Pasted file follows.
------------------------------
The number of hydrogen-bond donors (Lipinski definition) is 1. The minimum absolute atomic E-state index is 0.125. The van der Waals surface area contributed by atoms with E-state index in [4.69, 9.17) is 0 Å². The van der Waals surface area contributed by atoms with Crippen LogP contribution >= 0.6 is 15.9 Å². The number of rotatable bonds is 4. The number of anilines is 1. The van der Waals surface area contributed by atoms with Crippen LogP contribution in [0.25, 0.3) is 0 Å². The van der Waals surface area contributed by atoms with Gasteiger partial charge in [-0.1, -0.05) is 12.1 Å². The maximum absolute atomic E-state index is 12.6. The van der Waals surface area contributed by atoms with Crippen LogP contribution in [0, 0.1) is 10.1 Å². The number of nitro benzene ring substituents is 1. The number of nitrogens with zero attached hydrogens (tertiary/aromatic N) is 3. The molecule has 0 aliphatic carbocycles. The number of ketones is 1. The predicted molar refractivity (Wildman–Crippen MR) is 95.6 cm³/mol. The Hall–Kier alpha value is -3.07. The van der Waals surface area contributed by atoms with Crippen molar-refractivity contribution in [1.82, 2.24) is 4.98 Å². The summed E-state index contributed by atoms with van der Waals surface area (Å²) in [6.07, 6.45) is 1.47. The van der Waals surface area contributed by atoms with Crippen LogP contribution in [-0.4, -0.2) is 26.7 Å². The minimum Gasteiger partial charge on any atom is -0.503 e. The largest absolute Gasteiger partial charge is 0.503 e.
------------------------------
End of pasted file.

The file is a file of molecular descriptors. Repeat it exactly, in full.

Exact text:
The number of hydrogen-bond donors (Lipinski definition) is 1. The minimum absolute atomic E-state index is 0.125. The van der Waals surface area contributed by atoms with E-state index in [4.69, 9.17) is 0 Å². The van der Waals surface area contributed by atoms with Crippen LogP contribution >= 0.6 is 15.9 Å². The number of rotatable bonds is 4. The number of anilines is 1. The van der Waals surface area contributed by atoms with Crippen LogP contribution in [0.25, 0.3) is 0 Å². The van der Waals surface area contributed by atoms with Gasteiger partial charge in [-0.1, -0.05) is 12.1 Å². The maximum absolute atomic E-state index is 12.6. The van der Waals surface area contributed by atoms with Crippen LogP contribution in [0, 0.1) is 10.1 Å². The number of nitro benzene ring substituents is 1. The number of nitrogens with zero attached hydrogens (tertiary/aromatic N) is 3. The molecule has 0 aliphatic carbocycles. The number of ketones is 1. The predicted molar refractivity (Wildman–Crippen MR) is 95.6 cm³/mol. The Hall–Kier alpha value is -3.07. The van der Waals surface area contributed by atoms with Crippen molar-refractivity contribution in [1.82, 2.24) is 4.98 Å². The summed E-state index contributed by atoms with van der Waals surface area (Å²) in [6.07, 6.45) is 1.47. The van der Waals surface area contributed by atoms with Crippen LogP contribution in [-0.4, -0.2) is 26.7 Å². The minimum Gasteiger partial charge on any atom is -0.503 e. The largest absolute Gasteiger partial charge is 0.503 e.